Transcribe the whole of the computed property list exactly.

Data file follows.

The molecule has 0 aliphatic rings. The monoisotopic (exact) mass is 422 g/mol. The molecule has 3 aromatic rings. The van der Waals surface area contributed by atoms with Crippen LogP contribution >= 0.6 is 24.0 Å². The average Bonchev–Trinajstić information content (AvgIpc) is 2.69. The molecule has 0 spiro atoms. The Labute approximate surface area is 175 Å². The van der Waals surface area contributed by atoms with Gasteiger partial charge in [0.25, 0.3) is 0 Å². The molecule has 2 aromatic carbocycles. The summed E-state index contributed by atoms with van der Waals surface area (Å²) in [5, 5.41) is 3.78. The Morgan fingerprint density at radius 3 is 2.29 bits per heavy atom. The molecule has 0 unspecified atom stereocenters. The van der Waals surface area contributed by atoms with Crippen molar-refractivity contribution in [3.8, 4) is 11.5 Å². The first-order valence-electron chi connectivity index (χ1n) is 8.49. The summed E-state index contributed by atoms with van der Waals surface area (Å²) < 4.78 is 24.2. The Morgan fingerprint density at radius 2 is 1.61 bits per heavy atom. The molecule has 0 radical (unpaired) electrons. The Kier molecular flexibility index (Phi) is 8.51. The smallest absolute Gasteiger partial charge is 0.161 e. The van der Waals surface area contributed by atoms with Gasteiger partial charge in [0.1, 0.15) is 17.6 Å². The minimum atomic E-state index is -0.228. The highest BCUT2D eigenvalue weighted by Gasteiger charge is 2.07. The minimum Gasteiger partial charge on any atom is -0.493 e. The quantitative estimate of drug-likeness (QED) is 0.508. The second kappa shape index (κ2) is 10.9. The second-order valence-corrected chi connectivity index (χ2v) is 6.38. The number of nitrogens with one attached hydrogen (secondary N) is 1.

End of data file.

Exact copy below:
The molecule has 0 aliphatic rings. The monoisotopic (exact) mass is 422 g/mol. The molecule has 3 aromatic rings. The van der Waals surface area contributed by atoms with Crippen LogP contribution >= 0.6 is 24.0 Å². The average Bonchev–Trinajstić information content (AvgIpc) is 2.69. The molecule has 0 spiro atoms. The Labute approximate surface area is 175 Å². The van der Waals surface area contributed by atoms with Gasteiger partial charge in [0.25, 0.3) is 0 Å². The molecule has 2 aromatic carbocycles. The summed E-state index contributed by atoms with van der Waals surface area (Å²) in [5, 5.41) is 3.78. The Morgan fingerprint density at radius 3 is 2.29 bits per heavy atom. The molecule has 0 unspecified atom stereocenters. The van der Waals surface area contributed by atoms with Crippen molar-refractivity contribution in [3.8, 4) is 11.5 Å². The first-order valence-electron chi connectivity index (χ1n) is 8.49. The summed E-state index contributed by atoms with van der Waals surface area (Å²) < 4.78 is 24.2. The Morgan fingerprint density at radius 2 is 1.61 bits per heavy atom. The molecule has 0 radical (unpaired) electrons. The Kier molecular flexibility index (Phi) is 8.51. The smallest absolute Gasteiger partial charge is 0.161 e. The van der Waals surface area contributed by atoms with Gasteiger partial charge in [0.1, 0.15) is 17.6 Å². The minimum atomic E-state index is -0.228. The highest BCUT2D eigenvalue weighted by Gasteiger charge is 2.07. The minimum Gasteiger partial charge on any atom is -0.493 e. The quantitative estimate of drug-likeness (QED) is 0.508. The second kappa shape index (κ2) is 10.9. The second-order valence-corrected chi connectivity index (χ2v) is 6.38. The number of nitrogens with one attached hydrogen (secondary N) is 1.